By Chris Anderson
Guided By Voices: August By Cake
In 2016, Bob again revived the GbV moniker on Please Be Honest, an album that saw him perform all of the instruments himself, proving once and for all that he is Guided By Voices. However, while he was doing that he formed an all-new GbV that featured a couple of veterans (guitarist Doug Gillard and drummer Kevin March) as well as newcomers Mark Shue (bass) and Bobby Bare Jr on guitar. A new album was inevitable.
Of course it was. With Bob, there’s always gonna be an album. Several every year, in fact. Under a variety of names. In addition to solo and GbV albums, he has vast discographies with bands such as Ricked Wicky, Boston Spaceships, and Circus Devils, as well as dozens of offshoot bands like The Takeovers, ESP Ohio, Teenage Guitar, and Psycho & The Birds, just to name a few. And they are all important pieces of the puzzle. Trust me, being a fan is expensive…but worth it.
August By Cake is Robert Pollard’s 100th album (or so he says – who am I to argue). So it stands to reason that this should be monumental. And monumental it is. Like the White Album, this is a sprawling double set that covers a fair bit of ground, sometimes stumbles, sometimes shines, and is often quite visionary.
Like a typical GbV album, but much bigger.
What is interesting, however, is that, for the first time ever, the songs are split among the entire band. Sure, whenever Tobin Sprout is in the band, his songs make it to GbV albums, but he’s the only one. On this album, everyone contributes at least two songs. It’s a cool move on Bob’s part, especially since theirs are some of the best.
Kicking off with Bob’s majestic “5° On The Inside”, it’s clear this band means business. Pollard’s contributions run the gamut from brilliant pop-rock (“Hiking Skin” and “Cheap Buttons”) to lo-fi drunkenness (“Fever Pitch”) and some dark, weird pastures in between (“Generox Gray”, the proggy “West Coast Company Man”). This is cleverly broken up by the other guys’ songs, and that just further elevates this experience.
Side one features Doug Gillard’s “Goodbye Note” which brings back fond memories of the 90’s, while Mark Shue’s “Absent The Man” makes me think of the mid-80’s indie scene. Along with the aforementioned album opener, Bob’s “When We All Hold Hands At The End Of The World” is one of the best songs on this slab of wax. Other songs, however, such as “We Liken The Sun” and “Fever Pitch” merely pad out the double album and would probably have otherwise been issued as b-sides.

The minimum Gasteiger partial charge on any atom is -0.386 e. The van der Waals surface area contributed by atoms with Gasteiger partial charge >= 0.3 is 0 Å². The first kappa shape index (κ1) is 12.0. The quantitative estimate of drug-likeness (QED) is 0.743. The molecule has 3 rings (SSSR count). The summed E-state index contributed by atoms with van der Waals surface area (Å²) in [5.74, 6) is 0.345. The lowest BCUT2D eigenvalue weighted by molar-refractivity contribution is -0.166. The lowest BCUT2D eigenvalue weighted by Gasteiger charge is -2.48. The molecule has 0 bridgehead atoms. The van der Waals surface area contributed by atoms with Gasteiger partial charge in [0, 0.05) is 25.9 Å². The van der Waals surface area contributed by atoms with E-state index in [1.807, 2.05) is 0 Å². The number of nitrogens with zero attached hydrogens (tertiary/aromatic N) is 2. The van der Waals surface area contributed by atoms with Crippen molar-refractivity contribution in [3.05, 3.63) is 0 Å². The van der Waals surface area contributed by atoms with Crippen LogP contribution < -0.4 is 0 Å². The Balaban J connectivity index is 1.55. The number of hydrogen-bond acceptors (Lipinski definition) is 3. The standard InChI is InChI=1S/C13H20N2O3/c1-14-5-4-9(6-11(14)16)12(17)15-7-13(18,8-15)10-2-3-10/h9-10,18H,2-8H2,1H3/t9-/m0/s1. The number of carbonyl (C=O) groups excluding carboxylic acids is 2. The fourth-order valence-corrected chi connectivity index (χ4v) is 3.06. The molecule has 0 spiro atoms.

Side two spotlights Kevin March on the outstanding “Overloaded” (a single if there should be one) and Mark Shue hits paydirt on the shimmering “Sudden Fiction”. Bob shines on “Keep Me Down”, chills out on the side-opener “What Begins On New Year’s Day”, frustrates on the too-short “Hiking Skin”, and confounds on “West Coast Company Man”. Bobby Bare Jr was already a very accomplished solo artist prior to joining GbV and it stands to reason that he’ll save his best material for his main gig. But his two contributions – “High Five Hall Of Famers” and “Upon The Circus Bus” – fit in quite perfectly.
With so many albums always in the works, it can be tough to sort out which songs belong to which albums. Bob gathers songs from all across his psyche and that sometimes that results in unconventional representations. Such as the mini rock-opera, “Substitute 11”, which should have gone on a Circus Devils album, but it can still sit beautifully next to songs like “Cheap Buttons”, with its epic refrain – “10 billion Ringo fans can’t be wrong”, and the propulsive side-three opener, “It’s Food”. “Chew The Sand”, courtesy of Mark Shue is one of the few instrumentals to ever grace a GbV album. And it’s a good one. Doug Gillard’ offers his delightfully odd “Deflect/Project”, which segues into Bobby Bare Jr’s “Upon The Circus Bus”, closing out the side on a bit of a trip.
Side four is dominated by Bob; the lone exception being Kevin March’s “Sentimental Wars”, a really pretty little song that calls to mind Tobin Sprout’s past contributions. The side kicks off with “Try It Out (it’s nothing)” which would have fit on one of the band’s 80’s albums. Elsewhere, Bob conjures the Isolation Drills-era on “Circus Day Hold Out” and “Amusement Park Is Over”, delivers one of his finer acoustic songs in “Whole Tomatoes”, summons the spirit of Jandek on “Golden Doors”, gets downright odd on ’The Possible Edge”, and then closes out the album on a spark of power-pop glory called “Escape To Phoenix”.
August By Cake is being hailed as a masterpiece and while I’m not sure of that just yet, I will say that it is good. Really good. There are times when I wish that Bob would save more of his top-shelf material for GbV but the variety of songs he brings keeps it fresh. And the democratic thing was cool, though apparently the next album is already finished and it’s all Bob songs.
When you have 100 albums, it’s important to make ones that stand out, from time to time. For every reason above, and so many more, this is an album that stands out, and probably always will.
Monumental….the club is open…here’s to 100 more!